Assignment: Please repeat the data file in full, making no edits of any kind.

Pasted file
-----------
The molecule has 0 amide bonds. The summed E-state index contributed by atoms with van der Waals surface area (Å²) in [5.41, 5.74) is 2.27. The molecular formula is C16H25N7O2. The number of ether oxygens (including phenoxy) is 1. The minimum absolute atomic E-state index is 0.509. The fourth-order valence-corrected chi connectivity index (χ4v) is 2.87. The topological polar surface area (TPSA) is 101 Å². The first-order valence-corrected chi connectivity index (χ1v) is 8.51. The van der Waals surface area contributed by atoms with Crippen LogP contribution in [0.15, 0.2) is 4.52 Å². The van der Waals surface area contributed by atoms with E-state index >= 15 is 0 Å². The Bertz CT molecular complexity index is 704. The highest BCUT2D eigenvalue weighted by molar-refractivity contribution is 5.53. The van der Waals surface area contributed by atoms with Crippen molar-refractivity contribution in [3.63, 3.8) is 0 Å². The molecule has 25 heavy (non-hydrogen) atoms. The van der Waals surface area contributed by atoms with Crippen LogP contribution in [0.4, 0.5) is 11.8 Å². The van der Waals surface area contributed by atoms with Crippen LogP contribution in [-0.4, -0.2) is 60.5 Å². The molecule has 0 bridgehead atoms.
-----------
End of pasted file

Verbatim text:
The molecule has 0 amide bonds. The summed E-state index contributed by atoms with van der Waals surface area (Å²) in [5.41, 5.74) is 2.27. The molecular formula is C16H25N7O2. The number of ether oxygens (including phenoxy) is 1. The minimum absolute atomic E-state index is 0.509. The fourth-order valence-corrected chi connectivity index (χ4v) is 2.87. The topological polar surface area (TPSA) is 101 Å². The first-order valence-corrected chi connectivity index (χ1v) is 8.51. The van der Waals surface area contributed by atoms with Crippen LogP contribution in [0.15, 0.2) is 4.52 Å². The van der Waals surface area contributed by atoms with E-state index >= 15 is 0 Å². The Bertz CT molecular complexity index is 704. The highest BCUT2D eigenvalue weighted by molar-refractivity contribution is 5.53. The van der Waals surface area contributed by atoms with Crippen molar-refractivity contribution in [3.63, 3.8) is 0 Å². The molecule has 25 heavy (non-hydrogen) atoms. The van der Waals surface area contributed by atoms with Crippen LogP contribution in [0.4, 0.5) is 11.8 Å². The van der Waals surface area contributed by atoms with Crippen LogP contribution in [-0.4, -0.2) is 60.5 Å². The molecule has 0 bridgehead atoms.